Ayres assigns his own contracts casebook to his students to reduce the “financial conflict of interest that professors have in assigning their own books.” Ayres decided to give $11 back to each of his students who purchased the book – the amount he made in royalties from each book sold.

“So students, if your professor has asked you to buy his or her book, ask for a rebate,” Ayres wrote in the blog, Freakonomics. “A small way to make professors more sensitive about the price of books they are assigning is to think about the royalties they are generating for themselves.”

Out in the open

Some professors do not think UB should create a universal policy requiring professors to justify their textbook choices.

Shockley thinks it would be “problematic” to force professors to justify their choices and rather, students, faculty, administration or other interested parties should raise concerns “on a case-by-case basis” about this practice.

“It does strike me as something that would be disconcerting to some professors [to have to justify their choices], so I’m not sure how I feel about whether or not [creating a policy] could be done without costing some political capital in those negotiations,” Brown said.

But Brown said that if UB feels strongly about the practice, it could issue guidelines to “avoid the appearance of impropriety.”

Adamczyk supports a university-wide policy about selling directly or assigning one’s own textbook to students.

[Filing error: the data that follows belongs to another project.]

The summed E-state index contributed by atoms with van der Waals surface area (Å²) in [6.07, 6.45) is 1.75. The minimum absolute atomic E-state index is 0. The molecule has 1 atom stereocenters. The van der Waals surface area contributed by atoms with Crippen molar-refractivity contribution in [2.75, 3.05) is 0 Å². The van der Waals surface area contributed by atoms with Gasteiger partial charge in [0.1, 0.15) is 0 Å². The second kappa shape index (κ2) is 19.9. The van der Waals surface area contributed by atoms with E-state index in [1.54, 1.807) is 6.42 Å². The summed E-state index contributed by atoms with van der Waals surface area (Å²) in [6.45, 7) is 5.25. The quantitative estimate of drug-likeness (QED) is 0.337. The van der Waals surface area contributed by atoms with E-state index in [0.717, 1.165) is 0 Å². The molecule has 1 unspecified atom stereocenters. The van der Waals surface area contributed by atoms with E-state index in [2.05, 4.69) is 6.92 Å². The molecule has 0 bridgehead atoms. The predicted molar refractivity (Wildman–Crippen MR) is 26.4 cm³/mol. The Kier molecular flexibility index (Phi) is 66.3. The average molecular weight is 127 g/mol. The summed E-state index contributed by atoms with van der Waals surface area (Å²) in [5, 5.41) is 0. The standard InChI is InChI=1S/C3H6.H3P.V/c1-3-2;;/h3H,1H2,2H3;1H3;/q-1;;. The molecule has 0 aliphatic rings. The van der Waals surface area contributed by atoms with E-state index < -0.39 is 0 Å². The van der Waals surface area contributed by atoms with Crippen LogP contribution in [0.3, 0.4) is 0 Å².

A university-wide policy would provide oversight on professors using their own textbooks.

“I feel like it would be good if [UB] could limit the profit margin if the professor is going to use their own book,” O’Connor said. “They’re publishing their own books; they’re making money on it. They shouldn’t use it as an excuse to price-gouge the students.”

If students know their professors are abiding by university guidelines, it may help them understand why a professor would write and assign his or her own text.

New Jersey, Connecticut and Washington bar professors from using their office to make monetary gains. New Jersey professors must donate their royalties either to the school they work at or another non-profit institution.

At the University of Minnesota, Southern Utah University and Cleveland State University, a faculty committee must approve if a professor can use his or her own text. North Dakota State University and the University of North Texas caution professors against making money off the sales of their texts to their students unless the text is “independently accepted” in its field.

UB professors, however, do not need to justify why they are using their own book. They are not required to give royalties back to their students.

The only choice students have is buy the book or drop the class.

*Name has been changed to protect identity

email: emma.janicki@ubspectrum.com